Today is our day out on the bikes. We googled and apped and have decided on a self made 70 km tour from Wesel, starting along the Lippe river canal, then following an old railroad to Schermbeck and back north and west through the fields and forests.
It’s dry when we leave, I even put on a 20 spf sun screen to be safe, though it’s unlikely to be very sunny today. The weather forecast shows showers and rain, so we’re prepared for wet weather as well as for sun. We ride through the center of Wesel to find the start of the route: we’ll be following numbered signposts (Knotenpunkte) all the way so the trick is to intersect one of these trails and find your first number.
We drive south and east through the industrial areas of Wesel along the port and canal, the route between Knotenpunkte is usually well marked so no need to stop and check the GPS. We cross from the canal to the Lippe river itself through green pastures dotted with woodland, looking forward to trying out the Lippe Fähre, which recently got a reward as Germany’s most bicycle friendly solution (see the article on the website of Wesel in German here). It looks very cool, a bright yellow metal raft laying in the middle of the river, but we soon learn it’s not so easy to make it to the other side. Maybe we have the wind against us, in any case it requires a lot of effort to pull ourselves the last few meters to the bank. In the mean while it starts raining, a light drizzle which will nonetheless get your clothes completely wet after an hour or so.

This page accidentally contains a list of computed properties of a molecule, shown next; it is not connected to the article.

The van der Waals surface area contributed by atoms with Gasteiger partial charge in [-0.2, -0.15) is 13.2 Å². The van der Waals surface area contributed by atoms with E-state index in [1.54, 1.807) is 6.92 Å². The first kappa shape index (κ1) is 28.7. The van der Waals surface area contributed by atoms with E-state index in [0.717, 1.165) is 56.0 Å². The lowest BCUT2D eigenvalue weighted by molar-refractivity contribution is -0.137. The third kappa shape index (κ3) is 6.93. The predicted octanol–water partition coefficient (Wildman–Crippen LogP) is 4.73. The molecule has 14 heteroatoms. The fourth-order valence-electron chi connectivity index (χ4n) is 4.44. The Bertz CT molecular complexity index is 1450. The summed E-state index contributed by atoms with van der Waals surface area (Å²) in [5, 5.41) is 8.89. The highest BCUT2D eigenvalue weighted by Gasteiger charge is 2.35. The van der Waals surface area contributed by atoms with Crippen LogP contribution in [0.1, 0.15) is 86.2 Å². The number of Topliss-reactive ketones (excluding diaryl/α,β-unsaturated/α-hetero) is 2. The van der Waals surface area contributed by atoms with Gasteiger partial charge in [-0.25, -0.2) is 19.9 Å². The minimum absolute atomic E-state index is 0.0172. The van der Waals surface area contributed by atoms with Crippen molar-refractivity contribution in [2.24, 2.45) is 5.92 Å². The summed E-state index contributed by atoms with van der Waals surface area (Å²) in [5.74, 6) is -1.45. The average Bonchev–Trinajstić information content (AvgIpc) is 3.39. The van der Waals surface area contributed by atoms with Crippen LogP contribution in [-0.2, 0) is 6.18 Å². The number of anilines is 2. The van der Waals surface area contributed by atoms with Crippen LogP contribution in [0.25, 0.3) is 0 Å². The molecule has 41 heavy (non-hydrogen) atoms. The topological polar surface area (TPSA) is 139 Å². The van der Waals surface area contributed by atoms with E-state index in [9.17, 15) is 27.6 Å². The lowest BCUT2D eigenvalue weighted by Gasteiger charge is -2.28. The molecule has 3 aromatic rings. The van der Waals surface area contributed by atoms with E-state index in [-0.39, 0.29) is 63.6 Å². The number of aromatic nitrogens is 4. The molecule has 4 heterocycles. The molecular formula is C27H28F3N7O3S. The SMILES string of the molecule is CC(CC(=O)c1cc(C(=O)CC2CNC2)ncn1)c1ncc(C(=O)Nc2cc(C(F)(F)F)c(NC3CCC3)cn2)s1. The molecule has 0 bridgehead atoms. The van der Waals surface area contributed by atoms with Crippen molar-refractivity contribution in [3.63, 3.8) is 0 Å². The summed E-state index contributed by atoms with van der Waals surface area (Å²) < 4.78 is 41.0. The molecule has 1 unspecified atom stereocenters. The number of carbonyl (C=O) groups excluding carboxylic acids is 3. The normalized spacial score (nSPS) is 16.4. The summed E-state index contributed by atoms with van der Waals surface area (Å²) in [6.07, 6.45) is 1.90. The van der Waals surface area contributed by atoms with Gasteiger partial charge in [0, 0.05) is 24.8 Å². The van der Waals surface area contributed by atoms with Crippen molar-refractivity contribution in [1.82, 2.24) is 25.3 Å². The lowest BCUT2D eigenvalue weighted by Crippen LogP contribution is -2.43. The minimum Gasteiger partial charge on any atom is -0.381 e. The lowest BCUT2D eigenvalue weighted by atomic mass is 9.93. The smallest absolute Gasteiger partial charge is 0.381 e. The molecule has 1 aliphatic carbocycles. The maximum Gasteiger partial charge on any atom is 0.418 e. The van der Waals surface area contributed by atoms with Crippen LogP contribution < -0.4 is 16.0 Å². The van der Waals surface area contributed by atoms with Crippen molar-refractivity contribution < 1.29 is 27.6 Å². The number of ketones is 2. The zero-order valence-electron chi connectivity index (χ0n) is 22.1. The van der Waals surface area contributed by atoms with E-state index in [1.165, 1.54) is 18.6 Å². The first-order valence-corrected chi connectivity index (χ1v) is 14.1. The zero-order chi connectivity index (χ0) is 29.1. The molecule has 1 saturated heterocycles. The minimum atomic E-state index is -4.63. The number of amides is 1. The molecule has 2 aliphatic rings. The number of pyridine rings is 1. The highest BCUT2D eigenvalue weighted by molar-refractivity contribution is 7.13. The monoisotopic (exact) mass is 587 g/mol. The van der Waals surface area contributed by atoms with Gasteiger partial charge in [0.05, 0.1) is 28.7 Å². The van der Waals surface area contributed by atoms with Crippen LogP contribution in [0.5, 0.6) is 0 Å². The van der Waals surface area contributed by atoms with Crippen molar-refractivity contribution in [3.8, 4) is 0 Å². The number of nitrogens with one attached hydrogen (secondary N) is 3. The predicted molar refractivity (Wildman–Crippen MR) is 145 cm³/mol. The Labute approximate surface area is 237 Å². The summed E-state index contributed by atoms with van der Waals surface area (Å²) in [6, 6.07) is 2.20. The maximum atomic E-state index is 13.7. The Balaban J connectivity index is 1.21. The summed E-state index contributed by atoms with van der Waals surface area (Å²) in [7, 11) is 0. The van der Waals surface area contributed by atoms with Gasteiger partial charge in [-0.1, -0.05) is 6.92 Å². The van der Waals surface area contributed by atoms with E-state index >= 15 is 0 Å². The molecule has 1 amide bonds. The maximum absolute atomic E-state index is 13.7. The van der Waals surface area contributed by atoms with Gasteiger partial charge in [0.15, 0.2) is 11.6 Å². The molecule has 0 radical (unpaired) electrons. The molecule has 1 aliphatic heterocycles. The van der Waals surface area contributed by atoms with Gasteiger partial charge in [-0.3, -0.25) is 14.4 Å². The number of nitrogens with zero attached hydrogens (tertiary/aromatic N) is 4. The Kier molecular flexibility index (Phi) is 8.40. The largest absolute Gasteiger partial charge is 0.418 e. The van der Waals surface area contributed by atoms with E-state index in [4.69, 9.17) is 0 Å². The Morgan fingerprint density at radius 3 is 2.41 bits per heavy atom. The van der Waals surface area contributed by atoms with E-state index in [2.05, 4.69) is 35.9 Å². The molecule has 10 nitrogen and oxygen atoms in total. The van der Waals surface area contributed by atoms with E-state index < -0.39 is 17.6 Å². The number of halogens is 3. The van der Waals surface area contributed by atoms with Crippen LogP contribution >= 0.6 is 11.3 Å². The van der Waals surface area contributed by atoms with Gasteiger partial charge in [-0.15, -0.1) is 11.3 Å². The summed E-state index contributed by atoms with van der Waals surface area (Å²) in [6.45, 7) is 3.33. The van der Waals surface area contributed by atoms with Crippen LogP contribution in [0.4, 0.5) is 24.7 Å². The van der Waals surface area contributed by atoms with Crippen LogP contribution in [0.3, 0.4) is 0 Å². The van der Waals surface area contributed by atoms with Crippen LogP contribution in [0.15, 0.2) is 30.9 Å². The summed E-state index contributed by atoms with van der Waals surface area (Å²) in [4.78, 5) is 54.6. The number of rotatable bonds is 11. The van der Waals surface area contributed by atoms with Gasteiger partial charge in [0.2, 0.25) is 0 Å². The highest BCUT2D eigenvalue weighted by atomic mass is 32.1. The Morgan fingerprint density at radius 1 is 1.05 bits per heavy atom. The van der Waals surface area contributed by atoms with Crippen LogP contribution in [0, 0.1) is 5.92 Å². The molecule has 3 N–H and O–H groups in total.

Onwards! We follow the gravel bicycle routes from one number to the next all the way to Schermbeck, cycling through the green lint surrounding the lenght of the Lippe river. For a long while we cycle along the same railway that we also encountered the day before yesterday, when we admired the remains of the 19th century brick railroad bridge over the Rhein river, destroyed during the second world war. In Schermbeck we find a bakery that has some indoor seating, we order our favourite unhealthy snacks (in my case a Rosinenschnecke and a hot chocolate) and enjoy the short break.
After lunch we have a quick look at the local Wasserschloss and then head north to start our loop. We make an understandable mistake when we encounter a very ambiguous route marker, but we discover a nice bit of forest with a cute bridge and cross it twice, once hopefull on the way to the next Knotenpunkte and then again after we realize we made a mistake. By this time the rain has intensified and we put on more rain gear: a bright yellow helmet cover for each of us and rain pants and shoe covers for Arne. I prefer getting wet over getting too hot under rain protection and stick with shorts and sandals. in the Dämmerwald we are a bit more sheltered by the trees, it’s a beautiful route through dense woods, we startle a roe deer a few meters from the road and admire it dashing off. Even when you know it’s right there, it’s still pretty difficult to spot in the underbrush.
We continue on through the rain on local roads with little traffic or bigger roads with a separate path for bicycles, between pastures with horses or cows and big patches of deciduous woods. It’s not very hilly, but the continuous fight against the wind and rain makes it tiring. When it finally stops raining, we have our afternoon snack (a muffin from the lunch bakery) looking out over the yacht harbour and castle at Diersfordt, then we follow the Rheindamm south and make it back to the hotel by five after a day total of 82,75 km. Dinner (again) in the Q-Stall (if you pronounce it in German, it sounds like Kuhstall: cowbarn) and dessert (again) from the reception: Knusperkeks chocolat.